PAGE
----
Four stars

Pity poor Rab McVie, the eternal innocent bystander cast adrift in grubby long johns like some refugee Samuel Beckett character caught in the crossfire of an action painting come to life. As music and performance underscore a virtuoso display of live brushwork projected onto the back of the stage as it is created in real time, Rab watches the world around him with befuddled abandon as it turns to a living hell.

Or at least that is the sense you get in director Maria Pattinson’s production of a collaboration between artist Maria Rud, Edinburgh post punk soothsayers The Filthy Tongues and actor Tam Dean Burn. A loose knit script is drawn from an essay written by Rud four weeks before Russia’s full-scale assault on Ukraine. This is pulsed by a live soundtrack of songs from three Filthy Tongues albums. Throw in translations by former Scots Makar Edwin Morgan of two works by Russian Futurist poet, Velimir Khlebnikov, and a hybrid dramatic collage emerges from the wreckage.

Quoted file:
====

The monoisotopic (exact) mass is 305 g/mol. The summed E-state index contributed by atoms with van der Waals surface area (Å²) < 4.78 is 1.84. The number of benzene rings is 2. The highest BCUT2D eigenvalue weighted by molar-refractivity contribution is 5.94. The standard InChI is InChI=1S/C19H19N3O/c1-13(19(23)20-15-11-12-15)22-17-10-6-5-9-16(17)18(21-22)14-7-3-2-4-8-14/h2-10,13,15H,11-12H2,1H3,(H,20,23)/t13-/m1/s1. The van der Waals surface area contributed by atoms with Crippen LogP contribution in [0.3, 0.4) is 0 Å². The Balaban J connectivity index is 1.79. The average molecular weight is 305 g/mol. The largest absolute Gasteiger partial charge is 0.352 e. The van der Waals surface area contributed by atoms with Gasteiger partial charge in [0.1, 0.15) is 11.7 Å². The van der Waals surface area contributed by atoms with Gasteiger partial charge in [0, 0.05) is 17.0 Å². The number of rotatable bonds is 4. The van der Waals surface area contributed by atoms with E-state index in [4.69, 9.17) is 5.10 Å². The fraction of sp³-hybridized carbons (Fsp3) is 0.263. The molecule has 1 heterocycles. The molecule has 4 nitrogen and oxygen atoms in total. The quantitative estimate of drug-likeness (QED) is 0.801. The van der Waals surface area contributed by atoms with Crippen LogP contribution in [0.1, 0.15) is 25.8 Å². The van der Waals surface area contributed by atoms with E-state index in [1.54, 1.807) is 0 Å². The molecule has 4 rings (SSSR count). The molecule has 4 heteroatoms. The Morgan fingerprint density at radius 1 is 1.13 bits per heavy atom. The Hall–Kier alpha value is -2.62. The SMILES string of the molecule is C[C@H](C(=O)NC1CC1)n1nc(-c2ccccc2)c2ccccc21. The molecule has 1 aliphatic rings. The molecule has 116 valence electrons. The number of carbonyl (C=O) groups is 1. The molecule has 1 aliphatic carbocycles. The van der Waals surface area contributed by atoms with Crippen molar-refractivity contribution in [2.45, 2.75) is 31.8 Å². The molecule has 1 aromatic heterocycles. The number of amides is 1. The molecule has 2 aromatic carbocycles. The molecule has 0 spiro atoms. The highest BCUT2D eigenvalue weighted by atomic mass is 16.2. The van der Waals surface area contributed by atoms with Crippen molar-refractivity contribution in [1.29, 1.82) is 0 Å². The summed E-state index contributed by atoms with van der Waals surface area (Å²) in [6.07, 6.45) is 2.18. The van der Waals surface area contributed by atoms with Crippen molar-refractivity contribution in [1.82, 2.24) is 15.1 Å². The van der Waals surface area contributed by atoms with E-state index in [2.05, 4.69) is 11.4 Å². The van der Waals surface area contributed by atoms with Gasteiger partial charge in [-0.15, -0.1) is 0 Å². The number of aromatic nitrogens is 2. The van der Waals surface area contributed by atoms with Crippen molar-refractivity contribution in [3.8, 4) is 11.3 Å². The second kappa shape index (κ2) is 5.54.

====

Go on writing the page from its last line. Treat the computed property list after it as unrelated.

Martin Metcalfe fronts the five-piece Filthy Tongues like some arcane preacher hurling out gothic litanies over a swamptrash voodoo backing. As Rab, Burn resembles a cartoon character that has broken through the screen to contort himself with grotesque abandon through the dystopian nightmare he has been thrust into.

At the heart of all this is Rud’s paintwork, a fast and furious, ever evolving display of battle-torn landscapes that vanish as they are painted over in an instant. While never made explicit, the arrival of Rab McVie on stage a year on from Russia’s invasion of Ukraine is significant. The impressionistic collision of creative forces that survive amidst the ongoing destruction elsewhere speaks volumes.